7. Jump into the first week’s assignments right away! This is particularly important for online classes, in which students sometimes feel a lesser sense of urgency but in which deadlines tend to be frequent and intense. It’s a bad idea to be behind at the very beginning of class, so be sure to stay on top of your commitments.

Good luck and happy learning!

Image via / greyerbaby

7 Things Not to Do in College


irritated cat

We do not recommend

First-time college students, as you head off to class, try to avoid these common transgressions against one’s own academic interests . . .

1. Don’t read the syllabus or directions for individual assignments. Be sure to read through your syllabus on day one, and keep it close at hand for future reference. Also, print and scrutinize your individual assignment directions.

Questions are usually welcome, but when you have a question, always read over what you’ve been given to see if you can figure out the answer yourself first.

2. Skip class (or don’t log in regularly for an online class). Sure, you have the freedom to skip class – but is that the smartest thing to do when class is designed to teach you the material? Answer: no. You’re severely shortchanging your education when you don’t attend class, and you’re likely to fall behind, get frustrated, and even drop the class if you miss much.

3. Come to class, but throughout class, text, browse on Facebook, chat with neighbors, etc. It’s great to come to class, but sitting there whilst multitasking or socializing probably isn’t going to help you. Even a once-a-week night class or lab isn’t, in truth, interminably long; so remember why you’re in school and concentrate on the moment, take notes, and soak up the learning (not to mention respect others in the room!).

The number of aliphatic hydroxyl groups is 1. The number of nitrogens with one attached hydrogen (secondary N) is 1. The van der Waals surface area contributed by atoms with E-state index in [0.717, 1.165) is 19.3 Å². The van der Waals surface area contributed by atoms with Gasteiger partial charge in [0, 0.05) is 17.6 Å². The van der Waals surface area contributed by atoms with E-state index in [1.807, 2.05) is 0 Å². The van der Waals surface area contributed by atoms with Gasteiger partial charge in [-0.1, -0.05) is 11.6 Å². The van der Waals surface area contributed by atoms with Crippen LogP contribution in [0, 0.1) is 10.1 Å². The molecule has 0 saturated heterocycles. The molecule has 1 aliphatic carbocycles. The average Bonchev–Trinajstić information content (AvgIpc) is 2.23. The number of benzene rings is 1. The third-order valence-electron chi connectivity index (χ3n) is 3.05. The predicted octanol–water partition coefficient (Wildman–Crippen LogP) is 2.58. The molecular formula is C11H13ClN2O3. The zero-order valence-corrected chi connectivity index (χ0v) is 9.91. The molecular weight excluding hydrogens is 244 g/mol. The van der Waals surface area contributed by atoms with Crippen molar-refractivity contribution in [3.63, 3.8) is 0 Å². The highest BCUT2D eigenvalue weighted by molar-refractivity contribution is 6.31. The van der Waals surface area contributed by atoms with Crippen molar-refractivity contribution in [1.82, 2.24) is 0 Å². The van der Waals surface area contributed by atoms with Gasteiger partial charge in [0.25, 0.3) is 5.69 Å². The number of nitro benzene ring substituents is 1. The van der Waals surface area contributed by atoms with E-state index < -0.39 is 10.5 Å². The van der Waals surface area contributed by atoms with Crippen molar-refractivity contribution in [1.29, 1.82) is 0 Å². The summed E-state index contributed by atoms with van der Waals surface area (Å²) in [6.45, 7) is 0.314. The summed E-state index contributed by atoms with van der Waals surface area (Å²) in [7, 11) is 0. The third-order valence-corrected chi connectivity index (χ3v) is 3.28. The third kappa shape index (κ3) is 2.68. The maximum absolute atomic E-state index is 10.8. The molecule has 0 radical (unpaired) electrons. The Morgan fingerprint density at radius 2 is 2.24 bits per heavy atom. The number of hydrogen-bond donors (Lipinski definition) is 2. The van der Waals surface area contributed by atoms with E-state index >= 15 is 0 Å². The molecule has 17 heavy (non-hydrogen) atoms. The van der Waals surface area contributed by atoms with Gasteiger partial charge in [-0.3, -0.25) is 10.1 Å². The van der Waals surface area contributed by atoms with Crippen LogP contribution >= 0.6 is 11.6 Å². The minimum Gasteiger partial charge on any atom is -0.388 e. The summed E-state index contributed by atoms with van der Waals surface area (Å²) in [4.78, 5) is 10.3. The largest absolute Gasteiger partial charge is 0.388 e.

4. Expect good grades as a “given.” To first-year students, college is frequently a shock in terms of its expectations and standards; if you’re dismayed at grasping this, you are in very good company. Of course, good grades in college are achievable; but keep in mind they’re reflections of performance on particular assignments for particular classes. They’re not reflections of you as a person or even, necessarily, of your academic abilities. Keep working to improve and learn, and above all don’t expect high marks for mediocre work – in other words, eschew the so-called “attitude of entitlement.”